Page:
In other parts of the country, outdoor hockey is not such a rarity. A group of kids can strap on their skates, grab their sticks and spend all day on the nearest pond practicing their best Wayne Gretzky moves.
Here in the Southwest, however, it’s almost mythical.
That’s what makes the Outdoor Nuclear Shootout in Los Alamos, running Friday, Jan. 11 through Sunday, Jan. 13 in Los Alamos, such an attractive draw as teams from the University of Nebraska, Northern Arizona and Dallas Baptist join the New Mexico Lobos, a club team at UNM, in what’s believed to be the first American Collegiate Hockey Association tournament held outdoors.
The scene for the weekend tourney should be fairly polar as Los Alamos got more than three feet of snow last week and much of it should stick around for a while, particularly in the rink’s canyon setting.
The Lobos played Dallas Baptist at the Los Alamos County Ice Rink last year and afterwards New Mexico coach Grant Harvey Jr. happened to run into the DPU team playing some pickup hockey at the Genoveva Chavez Community Center. They all got to talking. “They ended up being nice guys,” Harvey said. “They loved playing up there.”
Pretty soon, the idea of expanding the one-time event into a full weekend tournament was born.
“We flew it by a few people,” Harvey said. “Nebraska loved the idea. Dallas Baptist wanted to do it. And we offered it to NAU (Northern Arizona), our closest rivals and the ones we respect so much, and because we’ve been playing them for so long, we felt we owed them something.”
For Los Alamos native and Ice Wolves forward Isaac Dunwoody, it’s a homecoming on ice.
“I’ve been playing here since I was about 4½,” he said. “It’s really nice to come back home and be able to play in front of the people I grew playing for.
“Being from a small northern New Mexico town, the heights of most players is going to be varsity hockey or maybe the state travel team. But to come back and play college hockey, and show everybody that there is more out there, that’s something.”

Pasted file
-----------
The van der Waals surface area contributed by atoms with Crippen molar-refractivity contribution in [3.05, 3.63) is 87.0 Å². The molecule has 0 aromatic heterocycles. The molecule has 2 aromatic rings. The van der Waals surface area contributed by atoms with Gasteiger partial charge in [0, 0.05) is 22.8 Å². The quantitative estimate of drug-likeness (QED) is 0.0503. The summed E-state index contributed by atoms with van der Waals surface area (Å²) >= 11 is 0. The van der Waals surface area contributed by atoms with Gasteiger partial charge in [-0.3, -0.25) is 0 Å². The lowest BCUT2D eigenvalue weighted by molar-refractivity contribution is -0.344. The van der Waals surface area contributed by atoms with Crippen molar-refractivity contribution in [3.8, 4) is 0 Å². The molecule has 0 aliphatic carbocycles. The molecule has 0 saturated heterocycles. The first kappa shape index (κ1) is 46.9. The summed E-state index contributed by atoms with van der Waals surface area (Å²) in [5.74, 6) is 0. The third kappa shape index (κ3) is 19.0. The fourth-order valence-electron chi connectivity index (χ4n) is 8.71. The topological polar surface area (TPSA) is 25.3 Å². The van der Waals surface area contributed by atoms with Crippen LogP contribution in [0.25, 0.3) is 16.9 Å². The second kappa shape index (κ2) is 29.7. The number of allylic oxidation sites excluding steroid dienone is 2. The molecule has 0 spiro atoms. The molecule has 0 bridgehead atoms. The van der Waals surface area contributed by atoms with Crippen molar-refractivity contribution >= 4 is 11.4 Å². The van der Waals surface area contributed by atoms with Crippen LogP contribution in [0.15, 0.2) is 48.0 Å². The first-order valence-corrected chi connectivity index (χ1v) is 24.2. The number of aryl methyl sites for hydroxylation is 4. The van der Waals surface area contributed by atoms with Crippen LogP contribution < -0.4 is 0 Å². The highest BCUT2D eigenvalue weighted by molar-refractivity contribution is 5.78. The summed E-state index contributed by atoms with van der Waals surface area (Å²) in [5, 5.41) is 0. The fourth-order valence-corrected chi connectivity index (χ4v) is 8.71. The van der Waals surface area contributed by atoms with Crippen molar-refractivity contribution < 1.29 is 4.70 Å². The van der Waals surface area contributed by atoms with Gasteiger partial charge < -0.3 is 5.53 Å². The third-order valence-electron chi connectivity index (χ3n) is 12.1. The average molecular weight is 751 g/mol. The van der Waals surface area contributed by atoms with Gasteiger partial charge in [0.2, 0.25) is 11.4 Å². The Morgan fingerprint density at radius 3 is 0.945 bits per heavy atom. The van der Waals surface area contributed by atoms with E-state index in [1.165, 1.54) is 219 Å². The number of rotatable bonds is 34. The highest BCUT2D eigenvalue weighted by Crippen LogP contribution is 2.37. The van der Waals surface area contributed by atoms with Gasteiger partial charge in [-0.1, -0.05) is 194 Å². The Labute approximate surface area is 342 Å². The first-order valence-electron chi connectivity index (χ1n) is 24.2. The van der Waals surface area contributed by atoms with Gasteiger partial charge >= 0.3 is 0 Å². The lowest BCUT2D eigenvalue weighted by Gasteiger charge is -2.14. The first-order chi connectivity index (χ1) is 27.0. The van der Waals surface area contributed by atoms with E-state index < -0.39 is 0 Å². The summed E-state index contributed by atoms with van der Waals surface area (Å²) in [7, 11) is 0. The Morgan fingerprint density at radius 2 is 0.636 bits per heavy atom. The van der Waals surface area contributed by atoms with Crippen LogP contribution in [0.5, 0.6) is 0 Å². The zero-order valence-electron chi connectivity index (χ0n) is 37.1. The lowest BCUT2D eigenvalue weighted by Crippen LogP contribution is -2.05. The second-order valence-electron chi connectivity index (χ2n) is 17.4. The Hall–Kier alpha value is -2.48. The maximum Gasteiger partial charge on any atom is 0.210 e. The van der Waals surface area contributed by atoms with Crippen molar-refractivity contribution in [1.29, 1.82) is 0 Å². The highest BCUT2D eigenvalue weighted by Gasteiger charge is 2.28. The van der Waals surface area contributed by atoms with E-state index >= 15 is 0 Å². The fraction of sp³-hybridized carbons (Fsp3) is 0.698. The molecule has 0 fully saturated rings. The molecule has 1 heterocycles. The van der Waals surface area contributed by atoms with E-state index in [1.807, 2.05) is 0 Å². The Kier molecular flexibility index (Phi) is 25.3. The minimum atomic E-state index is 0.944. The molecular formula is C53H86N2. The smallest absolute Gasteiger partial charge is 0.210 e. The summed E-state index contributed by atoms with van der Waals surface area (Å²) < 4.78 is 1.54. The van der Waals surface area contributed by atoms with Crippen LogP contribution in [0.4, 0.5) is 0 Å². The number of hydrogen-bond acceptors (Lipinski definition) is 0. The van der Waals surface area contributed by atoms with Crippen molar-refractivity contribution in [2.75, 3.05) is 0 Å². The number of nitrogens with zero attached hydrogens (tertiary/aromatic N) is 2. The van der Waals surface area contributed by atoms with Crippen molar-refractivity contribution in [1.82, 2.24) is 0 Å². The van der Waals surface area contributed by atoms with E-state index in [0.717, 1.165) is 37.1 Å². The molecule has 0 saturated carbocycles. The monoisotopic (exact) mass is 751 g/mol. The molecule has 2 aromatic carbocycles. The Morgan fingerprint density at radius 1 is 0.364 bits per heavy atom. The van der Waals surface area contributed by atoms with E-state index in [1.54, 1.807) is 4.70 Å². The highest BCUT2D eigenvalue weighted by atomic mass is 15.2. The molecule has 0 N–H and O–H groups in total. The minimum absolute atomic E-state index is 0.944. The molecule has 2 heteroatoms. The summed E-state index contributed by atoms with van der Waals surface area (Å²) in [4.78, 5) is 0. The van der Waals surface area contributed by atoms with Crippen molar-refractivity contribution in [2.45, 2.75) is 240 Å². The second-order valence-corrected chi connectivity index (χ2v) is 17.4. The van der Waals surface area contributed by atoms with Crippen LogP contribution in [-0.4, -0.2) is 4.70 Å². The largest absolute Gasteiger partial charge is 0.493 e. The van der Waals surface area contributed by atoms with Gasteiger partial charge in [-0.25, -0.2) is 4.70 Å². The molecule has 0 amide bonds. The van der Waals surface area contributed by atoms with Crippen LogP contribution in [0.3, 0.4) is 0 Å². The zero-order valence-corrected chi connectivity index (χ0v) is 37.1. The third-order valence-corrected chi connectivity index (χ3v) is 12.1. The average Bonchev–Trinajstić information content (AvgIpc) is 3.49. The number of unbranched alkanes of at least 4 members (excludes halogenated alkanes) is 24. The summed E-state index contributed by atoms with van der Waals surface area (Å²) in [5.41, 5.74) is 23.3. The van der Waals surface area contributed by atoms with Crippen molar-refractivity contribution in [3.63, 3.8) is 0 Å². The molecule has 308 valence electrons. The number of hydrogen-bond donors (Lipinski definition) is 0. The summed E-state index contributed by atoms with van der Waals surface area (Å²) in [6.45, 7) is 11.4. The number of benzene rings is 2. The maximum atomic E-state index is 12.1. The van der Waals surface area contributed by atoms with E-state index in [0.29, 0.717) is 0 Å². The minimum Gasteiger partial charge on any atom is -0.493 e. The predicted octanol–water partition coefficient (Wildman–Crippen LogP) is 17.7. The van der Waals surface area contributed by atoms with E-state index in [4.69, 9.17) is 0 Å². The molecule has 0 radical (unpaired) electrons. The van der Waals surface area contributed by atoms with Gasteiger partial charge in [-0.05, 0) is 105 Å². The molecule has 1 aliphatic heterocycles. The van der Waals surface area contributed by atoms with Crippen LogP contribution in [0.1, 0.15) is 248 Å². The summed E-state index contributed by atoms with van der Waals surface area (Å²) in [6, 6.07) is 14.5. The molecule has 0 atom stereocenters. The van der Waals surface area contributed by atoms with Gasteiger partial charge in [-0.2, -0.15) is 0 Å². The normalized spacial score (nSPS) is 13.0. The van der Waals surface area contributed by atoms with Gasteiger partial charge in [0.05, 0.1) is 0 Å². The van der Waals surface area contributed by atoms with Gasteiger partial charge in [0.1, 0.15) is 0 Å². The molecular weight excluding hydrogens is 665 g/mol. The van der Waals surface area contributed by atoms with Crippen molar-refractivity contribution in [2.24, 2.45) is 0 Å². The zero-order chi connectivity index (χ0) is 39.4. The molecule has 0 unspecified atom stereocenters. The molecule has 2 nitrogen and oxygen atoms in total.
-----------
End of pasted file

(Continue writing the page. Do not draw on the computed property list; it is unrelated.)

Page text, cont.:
Set in a shady crevice, the rink is surrounded by wooded hills, which just adds to the appeal, Harvey said.
“It’s fun to coach with these pine trees reaching 30 feet or more,” he said. “It’s a neat perspective looking down on the ice.”
Wolves goaltender James Bostain, originally from Florida before moving to Rio Rancho while in high school and who played in last year’s outdoor game against Dallas Baptist, said Los Alamos is a special place to compete.
“When a lot of people think of New Mexico, they don’t think of outdoor hockey,” he said. “I think that was really neat. It brings awareness to the rest of the country and the league about New Mexico, that we have hockey here outdoors and we have the cold weather to keep up with it. It was neat and special to be a part of it and bring awareness to hockey in the Southwest.”
With games played in the mornings and evenings, temperatures are expected to be fairly brisk.
“For me personally, because I grew up in it, it helps me out,” Dunwoody said. “It makes me feel like I have a little super power and I use that to my advantage and hopefully put the hurt on someone else. There’s something about those 6 a.m. practices in -10 that toughens you up a little bit.”
Bostain said there’s not much you can do about it.
“I’m a Florida kid myself and even though I’ve been here about 10 years, I’m not really wired for this cold weather,” he said. “I’m going to be freezing to death Saturday morning.”
Still, Dunwoody has been telling the team’s newcomers that there’s nothing quite like it.
“A lot of the kids, even in New Mexico, haven’t played on an outdoor rink before,” he said. “It’s completely unreal. It’s definitely something that’s a once-in-a-lifetime experience if you’ve never done it before.
“It kind of sucks for the first little bit because it’s freezing cold and it hurts to breathe, but once you get moving, it’s a rush. And those night games, playing under the stars is something else.”